The majority of women in the Brazilian sample (73 per cent) chose the pill as their first birth-control method. This was the case for 50 per cent of the sample in Argentina, where the women used a wider range of methods, the second most common being abstaining from sexual intercourse during the fertile period of their ovulation. This technique was practiced by 31.2 per cent in Argentina but only 16 per cent in Brazil. Sterilization (mainly by tubal ligation) rates were also very different in the two samples. In Brazil, where it was encouraged by government policies, it had become widespread, and 10.9 per cent of the women in the sample had been sterilized. It was commonly performed during caesarean births, and the positive correlation between caesarean births and sterilization had risen to 31 per cent at the national level by 1985. This method had been chosen by only one woman in the Argentine sample (1.5 per cent of the sample). On the other hand, monthly injections to suppress fertility were only used in Argentina, where it was the third most common method, adopted by 7.8 per cent of the women. Other methods, such as the IUD and the diaphragm, were seldom used in either country, largely on account of their higher cost. In both countries, a diaphragm could cost US$30-60 and an IUD US$25-40), while the pill or monthly injection could be obtained for US$2-4 a month, and sometimes for even less or free of charge in Brazil.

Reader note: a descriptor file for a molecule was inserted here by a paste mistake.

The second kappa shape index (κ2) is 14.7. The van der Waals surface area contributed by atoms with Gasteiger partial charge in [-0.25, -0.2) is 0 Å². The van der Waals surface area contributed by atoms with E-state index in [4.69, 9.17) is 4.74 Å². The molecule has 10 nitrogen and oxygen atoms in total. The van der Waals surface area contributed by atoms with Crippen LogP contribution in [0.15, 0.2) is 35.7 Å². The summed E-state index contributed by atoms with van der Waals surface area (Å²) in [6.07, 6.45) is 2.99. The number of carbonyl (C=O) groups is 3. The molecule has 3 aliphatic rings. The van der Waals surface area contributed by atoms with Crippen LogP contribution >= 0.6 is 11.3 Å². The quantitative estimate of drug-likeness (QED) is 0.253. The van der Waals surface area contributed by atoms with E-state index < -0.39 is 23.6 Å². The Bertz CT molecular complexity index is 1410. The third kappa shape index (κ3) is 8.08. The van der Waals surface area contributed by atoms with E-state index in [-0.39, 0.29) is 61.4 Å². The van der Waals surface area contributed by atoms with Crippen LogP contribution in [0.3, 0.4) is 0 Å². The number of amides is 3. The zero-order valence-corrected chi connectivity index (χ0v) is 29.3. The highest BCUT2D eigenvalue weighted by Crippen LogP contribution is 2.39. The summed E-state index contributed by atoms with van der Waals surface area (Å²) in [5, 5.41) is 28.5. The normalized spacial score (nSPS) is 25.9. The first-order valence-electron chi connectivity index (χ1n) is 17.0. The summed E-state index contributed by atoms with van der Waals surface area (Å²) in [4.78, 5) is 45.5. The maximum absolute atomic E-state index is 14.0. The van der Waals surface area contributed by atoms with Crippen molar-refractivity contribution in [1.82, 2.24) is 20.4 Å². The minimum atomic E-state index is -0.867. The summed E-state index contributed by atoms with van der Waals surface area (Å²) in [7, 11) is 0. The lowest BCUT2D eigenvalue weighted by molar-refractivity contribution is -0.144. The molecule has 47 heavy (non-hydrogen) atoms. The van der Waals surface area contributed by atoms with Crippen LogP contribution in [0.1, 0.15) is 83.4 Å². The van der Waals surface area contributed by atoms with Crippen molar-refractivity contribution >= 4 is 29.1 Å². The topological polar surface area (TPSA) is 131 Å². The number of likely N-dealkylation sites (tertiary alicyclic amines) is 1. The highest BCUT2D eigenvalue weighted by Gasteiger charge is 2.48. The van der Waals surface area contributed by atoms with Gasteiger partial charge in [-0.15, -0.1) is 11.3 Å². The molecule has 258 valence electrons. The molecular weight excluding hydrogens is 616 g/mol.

Given the types of methods most commonly used in each country, it is apparent that the Brazilian sample had access to more adequate and secure birth control, while the less reliable natural methods were more likely to be used by the Argentine population of both genders. There was still a relatively high proportion of women in both countries - a quarter of the Argentinian women and a third of those in Brazil who were not using any form of contraception at the time they were interviewed. Most of them said this was because they were not involved in an ongoing sexual relationship. In Argentina, the most frequent explanation was that they were not likely to have sexual intercourse because they were too young or had no stable or legitimate partner. In Brazil, the emphasis was more on just not having a sexual partner. There, abortion was openly considered an important birth-control resource in the case of "accidents" within an occasional sexual relationship. It was clear that women in both countries had less continuity in their contraceptive practices during their life-cycles than the men did.